Isolation probabilities in dynamic soft random geometric graphs

# Isolation probabilities in dynamic soft random geometric graphs

Carl P. Dettmann School of Mathematics, University of Bristol, University Walk, Bristol BS81TW, UK    Orestis Georgiou School of Mathematics, University of Bristol, University Walk, Bristol BS81TW, UK Toshiba Telecommuncations Research Laboratory, 32 Queens Square, Bristol BS1 4ND, United Kingdom
July 3, 2019
###### Abstract

We consider soft random geometric graphs, constructed by distributing points (nodes) randomly according to a Poisson Point Process, and forming links between pairs of nodes with a probability that depends on their mutual distance, the “connection function.” Each node has a probability of being isolated depending on the locations of the other nodes; we give analytic expressions for the distribution of isolation probabilities. Keeping the node locations fixed, the links break and reform over time, making a dynamic network; this is a good model of a wireless ad-hoc network with communication channels undergoing rapid fading. We use the above isolation probabilities to investigate the distribution of the time to transmit information to all the nodes, finding good agreement with numerics.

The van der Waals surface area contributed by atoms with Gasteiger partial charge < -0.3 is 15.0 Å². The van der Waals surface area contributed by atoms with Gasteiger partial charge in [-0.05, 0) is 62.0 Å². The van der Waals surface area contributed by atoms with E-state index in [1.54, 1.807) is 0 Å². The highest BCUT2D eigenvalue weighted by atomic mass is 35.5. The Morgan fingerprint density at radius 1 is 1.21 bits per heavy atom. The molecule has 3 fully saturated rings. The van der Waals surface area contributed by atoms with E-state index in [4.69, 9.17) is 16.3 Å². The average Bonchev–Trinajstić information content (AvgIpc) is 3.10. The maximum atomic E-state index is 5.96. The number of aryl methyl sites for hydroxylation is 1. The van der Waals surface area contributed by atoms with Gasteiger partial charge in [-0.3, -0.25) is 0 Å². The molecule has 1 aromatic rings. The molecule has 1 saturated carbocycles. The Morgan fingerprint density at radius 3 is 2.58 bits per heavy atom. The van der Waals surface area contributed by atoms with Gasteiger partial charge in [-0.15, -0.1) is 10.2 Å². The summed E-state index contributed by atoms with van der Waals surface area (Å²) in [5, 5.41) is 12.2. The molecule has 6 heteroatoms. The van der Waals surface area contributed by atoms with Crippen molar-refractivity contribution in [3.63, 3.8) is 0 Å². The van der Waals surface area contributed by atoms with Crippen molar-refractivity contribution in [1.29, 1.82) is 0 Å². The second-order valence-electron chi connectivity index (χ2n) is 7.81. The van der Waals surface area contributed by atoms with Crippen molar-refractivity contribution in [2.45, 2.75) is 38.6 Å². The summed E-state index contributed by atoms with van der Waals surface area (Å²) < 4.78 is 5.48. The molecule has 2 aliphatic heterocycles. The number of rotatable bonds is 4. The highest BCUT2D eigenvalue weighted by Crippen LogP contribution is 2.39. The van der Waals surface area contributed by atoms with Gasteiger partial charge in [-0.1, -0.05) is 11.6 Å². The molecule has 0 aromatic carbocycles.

Many kinds of complex networks such as transport, power, social and neuronal networks are spatial in character Barthélemy (2011), that is, the nodes and perhaps also links have a physical location. Geometry structures the network in that the probability of a link between two nodes is related to their mutual distance.